was valueless. The paper and leather money got into just dis-
credit and disrepute, and seem to have disappeared altogether,
so that in 1668 a traveller could not find even a " recollection"
of them. The issue can scarcely be regarded in its late stages
in any other light than the act of an autocrat to enable him
to "despende outrageously."

The Chinese have, in Banking as in everything else, made
little or no progress for thousands of years. Though in the
world's infancy they were more advanced in the arts and
sciences than the white races, their exclusiveness and con-



1 6 The History and Progress of Banking.

servatism have been such, that the Chinese of to-day possess
no better system of Banking than their ancestors possessed
centuries ago; indeed, their system at present seems to
consist solely of issuing Bills and redeeming them ; and the
Japanese are even still more backward and primitive in Bank-
ing and Finance.

Abraham is said to have been " rich in silver and gold ;" but
as this statement refers to a period subsequent to his return
from Egypt, it has been surmised that he obtained his know-
ledge of the values of these metals from the Egyptians, but
strange to say, in Egypt, the cradle of civilization and com-
merce, there was no imperial coinage. Copper and silver and
gold were used, as elsewhere, to indicate values, but they were
manufactured into lumps, shaped sometimes like bricks, and, in
the case of gold and silver, generally in rings like the ancient
Irish money of ten centuries ago ; and they were valued by
weight like any other commodity of commercial merchandise.
It appears, to use the words of Sir John Lubbock, " almost
" inconceivable that a people who created the Sphynx and the
" Pyramids, the Temples of Ipsamboul and Karnac, should have
" been entirely ignorant of coins. Yet it is certain from the state-
" ments of Herodotus and the evidence from the monuments
" themselves that such was really the case." The first coinage of
money in Egypt with which we are acquainted was struck, not to
assist the Egyptians themselves in their commercial dealings,
but rather because the foreign merchants with whom they traded,
the Greeks and Phoenicians, demanded some value-medium
which would have a guarantee of its value apparent on it, and
would circulate for that value ; and the satrap Aryandis yielded
to the pressure, and thus the honour is with him of having been
the first who "struck" the precious metals into circulating
authorised coin.



The History mid Progress of Banking. 1 7

Turning to the great and ancient empires of Assyria and
Babylonia, we find that though they, equally with the Egyp-
tians, adhered for ages to the primitive blocks of copper and
ingots of silver and gold, and did not evolve an imperial coinage,
nevertheless they were possessed of a system of Banking un-
expectedly complete and well-developed. Indeed, their Bank-
ing practice was so complete, and affords such conclusive
evidence of the high stage of commercial knowledge to which
they had attained, that while we wonder at their advancement,
we wonder also at the fact that their neighbours were so back-
ward and primitive in their Banking. Before a coinage was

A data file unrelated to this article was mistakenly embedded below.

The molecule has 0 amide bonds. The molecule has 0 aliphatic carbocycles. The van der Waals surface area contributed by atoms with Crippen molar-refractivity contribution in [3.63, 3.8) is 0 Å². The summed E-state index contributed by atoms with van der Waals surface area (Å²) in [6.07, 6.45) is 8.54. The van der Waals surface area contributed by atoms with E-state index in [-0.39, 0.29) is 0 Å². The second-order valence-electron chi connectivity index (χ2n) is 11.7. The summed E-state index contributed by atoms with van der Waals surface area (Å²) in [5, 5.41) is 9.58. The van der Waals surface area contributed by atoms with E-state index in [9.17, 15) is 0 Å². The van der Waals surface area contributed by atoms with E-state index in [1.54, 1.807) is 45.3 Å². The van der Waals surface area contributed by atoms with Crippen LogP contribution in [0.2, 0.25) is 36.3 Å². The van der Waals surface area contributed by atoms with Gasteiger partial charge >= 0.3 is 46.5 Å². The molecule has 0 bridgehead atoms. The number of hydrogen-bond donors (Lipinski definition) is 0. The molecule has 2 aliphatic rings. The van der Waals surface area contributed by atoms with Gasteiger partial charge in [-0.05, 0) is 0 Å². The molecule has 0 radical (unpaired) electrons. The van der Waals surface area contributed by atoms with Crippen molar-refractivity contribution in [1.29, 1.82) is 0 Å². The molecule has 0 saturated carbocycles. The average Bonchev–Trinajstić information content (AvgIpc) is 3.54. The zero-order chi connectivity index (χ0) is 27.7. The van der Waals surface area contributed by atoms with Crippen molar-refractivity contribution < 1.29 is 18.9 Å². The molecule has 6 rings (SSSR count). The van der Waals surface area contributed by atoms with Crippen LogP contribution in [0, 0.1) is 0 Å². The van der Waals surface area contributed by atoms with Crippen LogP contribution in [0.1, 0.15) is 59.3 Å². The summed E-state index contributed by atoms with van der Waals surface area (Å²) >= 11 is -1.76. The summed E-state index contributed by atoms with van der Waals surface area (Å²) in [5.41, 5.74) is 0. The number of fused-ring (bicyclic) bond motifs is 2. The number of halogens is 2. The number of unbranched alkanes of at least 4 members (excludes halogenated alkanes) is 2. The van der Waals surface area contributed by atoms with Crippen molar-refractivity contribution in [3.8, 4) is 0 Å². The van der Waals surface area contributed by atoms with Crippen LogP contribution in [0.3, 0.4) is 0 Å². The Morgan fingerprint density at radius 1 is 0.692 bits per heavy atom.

known, the great Banking House of Egibi and Company flour-
ished as State Bankers, it is said, for a period of 150 years at
least. Founded presumably in the reign of Sennacherib [b.c.
712], we trace it through five generations down to the reign of
Darius, and we are informed that it was the Great National
Bank of Babylon when Babylon was the greatest city on the
earth. From the clay tablets unearthed of late years in and
near Nineveh and Babylon, we obtain an insight into the social
life of those wonderful peoples, and gather revelations of an
astonishing progress from the records of their financial doings
and commercial arrangements. The excavations in this old
world have given us the originals of many most interesting
documents — if that word can be permitted as applied to baked
tablets. We have contracts of sales of slaves ; of sale and
transfer of lands, with maps and plans attached. We have
records of loans on lands and on house property. We have
evidences of loans of silver at fixed rates of interest on per-
sonal guaranty. "We have receipts and contracts of various
kinds.

The people among whom, 2,500 years ago, such usages were
common, must have been possessed of the highest aptitude for



1 8 The History and Progress of Banking.



commercial science ; and a classification of the Banking In-
struments in vogue with them — for which we are indebted to
M. Le Normant — reads rather as a description of Banking
extracted from a treatise written in the 19th century, than a
recital of the veritable contracts made and prepared by the
subjects of Sennacherib and of Darius the King. M. Le
Normant thus classifies these contracts. — i. Simple obligations.
2. Obligations with a penal clause in case of default (he quotes
one that had 79 days currency). 3. Obligations with a guarant)-
of a third party. 4. Obligations payable to a third party. 5.
Drafts drawn upon one place and payable at another. — Of the
latter he quotes the following, which dates between 500 B.C.
and 600 B.C. : — ■"■ Four minas fifteen shekels of silver (credit) of
" Ardu-Nana son of Yakin, upon Mardukabalussur son ot
" Mardukbalatirib in the town of Orchoe. Mardukbalatirib will
" pay in the month of tibil, four minas fifteen shekels of silver
" to Belabahddin, son of Sennaidour, the 14 arakh-samma in
"the 2nd year of Nabonidus, King of Babylon." This is a
perfect instrument. The date, the time of payment, the payee,
the amount, the drawer, and the draw^ee are specified, and
further, the parties are identified. These Drafts or Letters of
Credit were drawn on the fresh tablet, which was then baked
and thus became enduring and negotiable. Frequently the
payee's designation was omitted, whereby they became as drafts
l)ayable to bearer and freely transferable, for it is evident that
being hard and solid they could not be transferred by en-
dorsement. It is said that those Drafts must, when drawn,
have been notified to the drawee, and this step, being a pre-